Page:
I am now going to do my best to summarize the five hours of budget meetings that took place earlier today. Here is the Twitter thread, which is very long:
We began with a panel presentation by community experts including Angelica Chazaro from Decriminalize Seattle and Kristania De Leon from the Participatory Budget Project on defunding the police department and creating a participatory budget process for the city of Seattle. Ms. Chazaro said the time for police reform has passed because more training and more accountability hasn’t improved the situation. Therefore, they’re asking the City Council to cut 50% of the remaining SPD budget for this year. It’s worth noting the SPD has expanded by 43% in the last ten years. She laid out where they recommend cuts (hiring freeze, cut sworn officer jobs, cut PR, training programs, end overtime pay, etc.) and what to invest in instead:
Replacing the 911 system with a civilian-led system independent from the police department
Scale up community solutions
Invest in housing for all
Fund a community-led process to create a roadmap to life without police
We have several community organizations that can be scaled up to meet a lot of these needs, and we also need to invest in incubating new organizations. The hope for #4 is to create a participatory budget process that can be followed annually to give residents of Seattle a greater voice into how public funds are spent in our city while emphasizing equity. The idea is to start scaling up community solutions, including a new 911 dispatch service, while gradually scaling back SPD in a phased way, with the process starting this year and then continuing in 2021 and beyond.
We then had a presentation on participatory budgeting.
It’s worth noting the CPC (Community Police Commission) has endorsed the idea of defunding SPD by 50%. CM Strauss also noted that it takes about four years to be able to see how new policies are working, so this is a long term project.
SPUD and the police union contract that ends this year were only briefly touched upon, so I’m not sure how much they expect that contract to affect this process. I was surprised that wasn’t further discussed, but it’s possible all the participants of the meeting already understand that aspect of this process.
We then moved onto the 911 call analysis, led by SPD’s Dr. Fisher. Almost half of SPD’s sworn workforce is employed by responding to 911 calls. They can be broken out by criminal vs non-criminal calls, although that classification can be fluid depending on how things develop on the ground, by various call types, and by priority level. You can also classify calls based on number of calls fielded or amount of time spent in response. Criminal calls take a lot more time to deal with. Everyone is concerned with which calls need to be responded to by sworn officers versus which calls could be dealt with by other outside agencies. CM Mosqueda was also interested in figuring out which calls dealt with crimes due to poverty and homelessness. CM Herbold pointed out that outside data from the NYT suggests that calls involving violent crime only make up 1.3% of calls received.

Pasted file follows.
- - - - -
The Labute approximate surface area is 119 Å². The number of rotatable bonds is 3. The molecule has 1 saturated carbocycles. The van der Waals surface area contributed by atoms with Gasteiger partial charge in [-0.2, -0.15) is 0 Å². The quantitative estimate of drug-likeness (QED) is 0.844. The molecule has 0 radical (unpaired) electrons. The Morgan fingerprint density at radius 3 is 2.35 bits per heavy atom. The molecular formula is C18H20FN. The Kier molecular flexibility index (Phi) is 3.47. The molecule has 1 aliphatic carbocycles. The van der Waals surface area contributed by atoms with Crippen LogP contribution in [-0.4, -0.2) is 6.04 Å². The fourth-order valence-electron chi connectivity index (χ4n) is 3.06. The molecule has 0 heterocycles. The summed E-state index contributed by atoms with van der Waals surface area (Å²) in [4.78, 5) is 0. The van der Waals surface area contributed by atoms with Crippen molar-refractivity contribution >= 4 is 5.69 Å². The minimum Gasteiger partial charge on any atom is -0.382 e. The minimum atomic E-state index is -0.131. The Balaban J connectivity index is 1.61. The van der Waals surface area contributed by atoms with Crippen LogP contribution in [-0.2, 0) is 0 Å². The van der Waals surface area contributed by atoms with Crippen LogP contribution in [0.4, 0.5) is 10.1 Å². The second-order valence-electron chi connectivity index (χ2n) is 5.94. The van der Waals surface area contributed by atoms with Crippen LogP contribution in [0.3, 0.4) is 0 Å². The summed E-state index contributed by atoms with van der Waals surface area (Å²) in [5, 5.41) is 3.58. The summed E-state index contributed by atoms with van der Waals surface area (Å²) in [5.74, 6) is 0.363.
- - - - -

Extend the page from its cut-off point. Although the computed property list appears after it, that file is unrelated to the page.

In the afternoon budget session, we went over questions about the Mayor’s proposed revised 2020 budget. We spent a long time discussing homelessness, especially in the context of COVID and trying to move people into non-congregate shelters in order to keep them safe from the virus, especially those at high risk. It’s tough because we need to act quickly and spend a bunch of money on this, but we’re also experiencing a huge budget shortfall so there is some push-and-pull between the council members and the budget office as a result. There is likely to be continued revenue shortfall in 2021 and 2022, so they are going to have to continue to make really hard decisions for the foreseeable future.
Deputy Mayor Ranganathan spoke about the community engagement process for reforming the SPD. She says the community engagement process will work in phases. The first phase will lead to the Mayor introducing her proposed 2021 budget in late September, at which point they’ll launch into a phase of reimagining public safety and also figuring out how to allocate the $100m the Mayor has promised to BIPOC communities. Where that $100m is coming from remains unclear. CM Mosqueda asked for this timeline to be provided in writing and pressed this request, which the Deputy Mayor ultimately agreed to. She also flagged that it’s important to talk carefully about what community demands actually are and to work with organizations that have community trust and long-standing relationships with their communities, which I think might have been a shot at the Mayor haphazardly meeting with some organizations and not others in recent weeks.
Now the City Council is supposed to come up with their own recommendations about how to amend or reallocate funds within the revised 2020 budget. They will continue to have budget meetings every Wednesday until the end of July, and are hoping to vote on the revised 2020 budget at the beginning of August.
A lot of ground was covered today. The SPD budget is complicated, and figuring out how to best defund the police department and reallocate those funds is a huge job. There are lots of details in the linked documents and my Twitter thread if you’re interested, but this is all still at a very preliminary stage. I will say it’s encouraging that we’re even able to have this conversation right now, something that was politically impossible just a few months ago.
In the meantime, I’m almost done with my overview of the history of the police in the US, so I should have that out to you by the end of the week. I looked at several sources, thinking this history might be somewhat controversial, but there seems to be a lot of agreement on the main points. Hopefully this piece will help give some context for the situation regarding the police that we find ourselves in today.